This weekend marked a quarterly occurence where professional hockey pundits put their remaining brain cells together in attempt to determine who might play for Team Canada at the upcoming 2022 Olympic Games scheduled to be held in Beijing, China.
Generally these debates are less about roster making and more about online click bait where the tribalism of current day National Hockey League partisanships lay.
“You mean to tell me Player A from the Toronto Maple Leafs isn’t as good as Player B from the Montreal Canadiens? Sir/Madam, I insult your intelligence and your entire lineage dating back to the Garden of Eden!” If dueling was still acceptable, one would think the countryside would be littered with the corpses of arguing hockey fans.
Your humble scribe doesn’t get away cleanly in such debates although my fervour and passion comes from another generation. See, to a nine-year-old Jason Parks, the Calgary Olympics in February, 1988 was about as important a life event as anything he had experienced up to that point in time. Certainly, Olympic hockey was a main focus.
Could Coach Dave King and company parlay the addition of Stanely Cup winner netminder Andy Moog and budding superstar Sean Burke help backstop a gold medal for Canada? (Narrator’s voice: They couldn’t)
But the excitement for me, adequately fuelled by my Grade 4 teacher Colleen Kelly at South Marysburgh Central and our class tracking of Canadian athletes didn’t stop with puck watching at the Saddledome.
Was 1988 the year Ottawa’s Horst Bulau would shock the Flying Finn Matti Nykänen and make to the podium in the ski-jumping event? What of this Brit Eddie the Eagle Edwards? How about Trenton’s Liz Manley going head-to-head with Katarina Witt? And who could forget the way the Battle of the Brians played out in the men’s portion of the Figure Skating Competition?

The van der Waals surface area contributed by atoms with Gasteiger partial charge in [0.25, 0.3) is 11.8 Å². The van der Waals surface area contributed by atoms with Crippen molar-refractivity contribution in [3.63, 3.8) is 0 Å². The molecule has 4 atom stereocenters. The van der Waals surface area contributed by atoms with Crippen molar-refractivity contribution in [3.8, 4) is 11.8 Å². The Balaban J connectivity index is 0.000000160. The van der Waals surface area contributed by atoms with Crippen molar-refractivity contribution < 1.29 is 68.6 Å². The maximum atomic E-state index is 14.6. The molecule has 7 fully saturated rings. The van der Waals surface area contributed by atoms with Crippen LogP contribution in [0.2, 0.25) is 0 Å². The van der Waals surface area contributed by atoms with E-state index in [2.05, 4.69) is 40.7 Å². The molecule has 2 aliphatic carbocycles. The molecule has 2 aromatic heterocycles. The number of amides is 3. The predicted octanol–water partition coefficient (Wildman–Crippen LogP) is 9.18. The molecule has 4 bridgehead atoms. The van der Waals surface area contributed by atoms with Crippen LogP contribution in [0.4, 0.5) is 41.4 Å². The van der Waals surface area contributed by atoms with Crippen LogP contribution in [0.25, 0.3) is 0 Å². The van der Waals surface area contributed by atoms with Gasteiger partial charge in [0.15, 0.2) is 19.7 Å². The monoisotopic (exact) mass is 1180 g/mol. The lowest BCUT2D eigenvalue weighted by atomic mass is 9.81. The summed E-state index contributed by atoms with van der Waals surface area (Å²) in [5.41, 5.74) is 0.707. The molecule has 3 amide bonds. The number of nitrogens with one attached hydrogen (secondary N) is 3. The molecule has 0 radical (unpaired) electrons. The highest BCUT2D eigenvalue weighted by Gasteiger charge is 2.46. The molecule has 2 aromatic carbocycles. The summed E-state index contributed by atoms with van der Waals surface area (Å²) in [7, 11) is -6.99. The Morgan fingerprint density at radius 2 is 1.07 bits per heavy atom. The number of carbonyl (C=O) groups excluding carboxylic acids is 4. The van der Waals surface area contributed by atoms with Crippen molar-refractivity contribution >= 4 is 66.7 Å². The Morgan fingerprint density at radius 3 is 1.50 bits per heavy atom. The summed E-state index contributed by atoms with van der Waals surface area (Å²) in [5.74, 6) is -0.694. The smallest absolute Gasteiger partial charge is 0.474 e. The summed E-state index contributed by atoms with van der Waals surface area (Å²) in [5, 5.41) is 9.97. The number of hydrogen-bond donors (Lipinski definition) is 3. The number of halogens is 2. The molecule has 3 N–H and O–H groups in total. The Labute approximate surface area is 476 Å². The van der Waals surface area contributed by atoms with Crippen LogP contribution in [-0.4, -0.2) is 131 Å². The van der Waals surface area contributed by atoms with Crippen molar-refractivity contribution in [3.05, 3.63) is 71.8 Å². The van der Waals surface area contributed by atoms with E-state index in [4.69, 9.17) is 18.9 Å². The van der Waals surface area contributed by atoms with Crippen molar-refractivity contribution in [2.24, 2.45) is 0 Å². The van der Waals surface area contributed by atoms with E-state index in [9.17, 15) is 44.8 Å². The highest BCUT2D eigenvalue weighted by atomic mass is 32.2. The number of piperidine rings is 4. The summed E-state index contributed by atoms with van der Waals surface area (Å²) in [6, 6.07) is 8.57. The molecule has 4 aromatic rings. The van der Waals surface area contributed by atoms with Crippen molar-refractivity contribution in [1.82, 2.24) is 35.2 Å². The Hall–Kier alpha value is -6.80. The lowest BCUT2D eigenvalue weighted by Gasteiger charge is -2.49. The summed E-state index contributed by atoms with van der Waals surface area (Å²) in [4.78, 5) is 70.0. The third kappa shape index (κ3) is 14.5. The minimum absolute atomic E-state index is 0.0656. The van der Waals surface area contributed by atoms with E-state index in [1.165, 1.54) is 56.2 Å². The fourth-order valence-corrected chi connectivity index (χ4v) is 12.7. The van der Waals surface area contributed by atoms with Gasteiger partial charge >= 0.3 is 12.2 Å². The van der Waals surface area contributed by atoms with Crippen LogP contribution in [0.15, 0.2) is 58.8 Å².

I was completely enthralled with the Olympic movement, this rare athletic showcase on the grandest of stages that only came around once every four years. Why couldn’t we do this annually? I was humming that David Foster-created theme music all winter and now your are too.
The veil that obscured the inner machinations of the commercial Olympic complex started to thin later that summer with the travesty of Ben Johnson and his handler Dr. Charlie Francis in Seoul and continued its slow decay with the development of doping and steroids, kickbacks, fraud and impropriety of Olympic delegates and matured with the abject farce of buildings, venues, stadiums and ancillary infrastructure at host cities.
Once writing them off as kooks and party poopers, the folks over at the Bread-not-Circuses Coalition sure do start to make some sense when you Google image search “abandoned olympic venues” and let the mind wander over the query “How much of this waste would’ve helped people in developing countries had the resources been diverted from a two week party?”
Which brings us to today and the prospect of another gathering of the youth of the globe in the celebration of shared Olympic ideals and the quest for amateur sporting excellence.
Are cognizant Canadians willing to hold their noses a second time this century given China’s already murky human rights track record and its most recent crime against humanity? The US officially determined earlier this month China is committing genocide against Uyghur Muslims and ethnic and religious minority groups who live in the northwestern region of the Xinjiang province.
Calls for the games to moved from Beijing to anywhere else in the world have been written off by organizers with experience in such matter as an impossibility at this stage and threats of a boycott may or may not gain traction or even effect change. Did the Soviets make tracks for Moscow after Western nations protested the invasion of Afghanistan by pulling out of the Summer Games in 1980? Not even remotely.
Perhaps the only way to make a mark against the hosting of a world celebration in a country where not every voice is heard and opposing voices are silenced without the impunity of the party apparatus is provide a dose of our own silence and ignore the games as consumers.
This is certainly not an easy ask especially for a passionate and sporting country like Canada but given the legacy of scandal the games have generated in the last two decades compounded by what’s happening on the ground in China today, the XXIV Olympic Winter Games hardly deserve our flag-waving attention and more of a critical eye towards this upcoming circus and its unsettling setting.
PICTURING OUR COMMUNITY